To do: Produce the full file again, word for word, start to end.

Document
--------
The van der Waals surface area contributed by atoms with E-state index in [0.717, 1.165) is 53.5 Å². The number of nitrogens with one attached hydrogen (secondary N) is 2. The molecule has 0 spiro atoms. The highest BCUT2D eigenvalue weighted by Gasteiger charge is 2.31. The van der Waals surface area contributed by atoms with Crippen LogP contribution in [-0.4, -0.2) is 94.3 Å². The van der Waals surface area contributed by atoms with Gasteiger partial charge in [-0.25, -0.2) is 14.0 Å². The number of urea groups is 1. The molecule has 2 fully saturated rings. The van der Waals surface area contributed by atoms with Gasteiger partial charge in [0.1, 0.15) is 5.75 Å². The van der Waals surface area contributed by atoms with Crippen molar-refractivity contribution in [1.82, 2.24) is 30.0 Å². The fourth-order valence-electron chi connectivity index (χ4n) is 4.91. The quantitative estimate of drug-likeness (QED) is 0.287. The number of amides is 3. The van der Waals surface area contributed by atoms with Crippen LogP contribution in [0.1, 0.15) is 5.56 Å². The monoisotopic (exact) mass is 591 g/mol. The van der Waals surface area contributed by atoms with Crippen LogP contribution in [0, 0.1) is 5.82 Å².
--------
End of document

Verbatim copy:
The van der Waals surface area contributed by atoms with E-state index in [0.717, 1.165) is 53.5 Å². The number of nitrogens with one attached hydrogen (secondary N) is 2. The molecule has 0 spiro atoms. The highest BCUT2D eigenvalue weighted by Gasteiger charge is 2.31. The van der Waals surface area contributed by atoms with Crippen LogP contribution in [-0.4, -0.2) is 94.3 Å². The van der Waals surface area contributed by atoms with Gasteiger partial charge in [-0.25, -0.2) is 14.0 Å². The number of urea groups is 1. The molecule has 2 fully saturated rings. The van der Waals surface area contributed by atoms with Gasteiger partial charge in [0.1, 0.15) is 5.75 Å². The van der Waals surface area contributed by atoms with Crippen molar-refractivity contribution in [1.82, 2.24) is 30.0 Å². The fourth-order valence-electron chi connectivity index (χ4n) is 4.91. The quantitative estimate of drug-likeness (QED) is 0.287. The number of amides is 3. The van der Waals surface area contributed by atoms with Crippen LogP contribution in [0.1, 0.15) is 5.56 Å². The monoisotopic (exact) mass is 591 g/mol. The van der Waals surface area contributed by atoms with Crippen LogP contribution in [0, 0.1) is 5.82 Å².